Bagelman, J., Wiebe, S.M.
Intimacies of global toxins: Exposure & resistance in ‘Chemical Valley’
(2017) Political Geography, 60, pp. 76-85.
This paper examines the geopolitics of the Aamjiwnaang First Nation’s reserve, situated in a toxic petrochemical complex known as Canada’s ‘Chemical Valley.’ While this reserve holds the perilous title of worst air-pollution in the country, research exploring the profound impacts that this toxic environment has on Indigenous communities remains limited and tends to resort to simplistic framings. In this paper we suggest that Michel Foucault’s concept of the ‘heterotopia’ is a helpful prism through which to view Aamjiwnaang in more complex, political terms. We also suggest, however, that this prism has a limited scope when it comes to exposing intimate experiences of global toxins. Drawing on a feminist geopolitics, we seek to stretch Foucault’s heterotopic approach in order to show how the reserve is intimately colonized and contaminated by Canada’s chemical production. Vitally, our approach gleans insight into the everyday ways that Aamjiwnaang is governed by and also disrupts colonial configurations. Moreover, our paper illuminates how a feminist heterotopic approach can re-orient research towards a deepened understanding of Indigenous-led modes of environmental justice. © 2017 Elsevier Ltd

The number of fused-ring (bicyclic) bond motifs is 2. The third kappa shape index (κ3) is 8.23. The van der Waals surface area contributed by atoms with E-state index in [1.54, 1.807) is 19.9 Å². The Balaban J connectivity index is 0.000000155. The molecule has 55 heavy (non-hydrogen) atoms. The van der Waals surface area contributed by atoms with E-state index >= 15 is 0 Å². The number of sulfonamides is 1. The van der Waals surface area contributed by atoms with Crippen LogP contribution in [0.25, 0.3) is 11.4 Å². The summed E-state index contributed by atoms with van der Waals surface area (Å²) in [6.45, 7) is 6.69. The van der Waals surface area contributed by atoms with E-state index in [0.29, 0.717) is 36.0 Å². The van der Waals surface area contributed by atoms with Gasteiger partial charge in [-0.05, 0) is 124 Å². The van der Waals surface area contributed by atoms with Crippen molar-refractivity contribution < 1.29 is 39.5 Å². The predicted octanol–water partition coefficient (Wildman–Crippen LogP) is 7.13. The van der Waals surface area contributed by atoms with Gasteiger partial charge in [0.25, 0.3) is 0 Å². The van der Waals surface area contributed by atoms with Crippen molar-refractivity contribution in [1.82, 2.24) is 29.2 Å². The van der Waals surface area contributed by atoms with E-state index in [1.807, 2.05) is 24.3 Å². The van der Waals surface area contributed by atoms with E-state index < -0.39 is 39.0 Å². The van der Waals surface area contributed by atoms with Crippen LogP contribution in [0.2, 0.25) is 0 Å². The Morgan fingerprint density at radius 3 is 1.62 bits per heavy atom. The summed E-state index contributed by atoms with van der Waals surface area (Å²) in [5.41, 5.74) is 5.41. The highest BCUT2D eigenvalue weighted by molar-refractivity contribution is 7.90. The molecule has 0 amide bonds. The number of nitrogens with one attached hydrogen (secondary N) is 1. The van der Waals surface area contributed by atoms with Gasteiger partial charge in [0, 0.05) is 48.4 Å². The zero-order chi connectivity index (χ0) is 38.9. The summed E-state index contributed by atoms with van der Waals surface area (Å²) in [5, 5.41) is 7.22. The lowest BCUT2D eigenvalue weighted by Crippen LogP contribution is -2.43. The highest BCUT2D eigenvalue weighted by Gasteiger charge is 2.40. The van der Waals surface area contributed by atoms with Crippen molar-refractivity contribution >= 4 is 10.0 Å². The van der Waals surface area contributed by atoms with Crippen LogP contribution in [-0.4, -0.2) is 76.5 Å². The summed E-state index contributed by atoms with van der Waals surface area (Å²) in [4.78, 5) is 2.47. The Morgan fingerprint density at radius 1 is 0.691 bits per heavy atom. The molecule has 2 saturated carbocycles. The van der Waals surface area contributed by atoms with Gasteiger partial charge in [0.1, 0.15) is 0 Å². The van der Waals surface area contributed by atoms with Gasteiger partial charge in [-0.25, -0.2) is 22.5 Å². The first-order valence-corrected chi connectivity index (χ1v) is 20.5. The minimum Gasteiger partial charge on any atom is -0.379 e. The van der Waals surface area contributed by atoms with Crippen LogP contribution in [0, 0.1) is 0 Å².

Affect; Environmental justice; Feminist geopolitics; Heterotopia; Indigenous politics; Resistance; Toxic pollution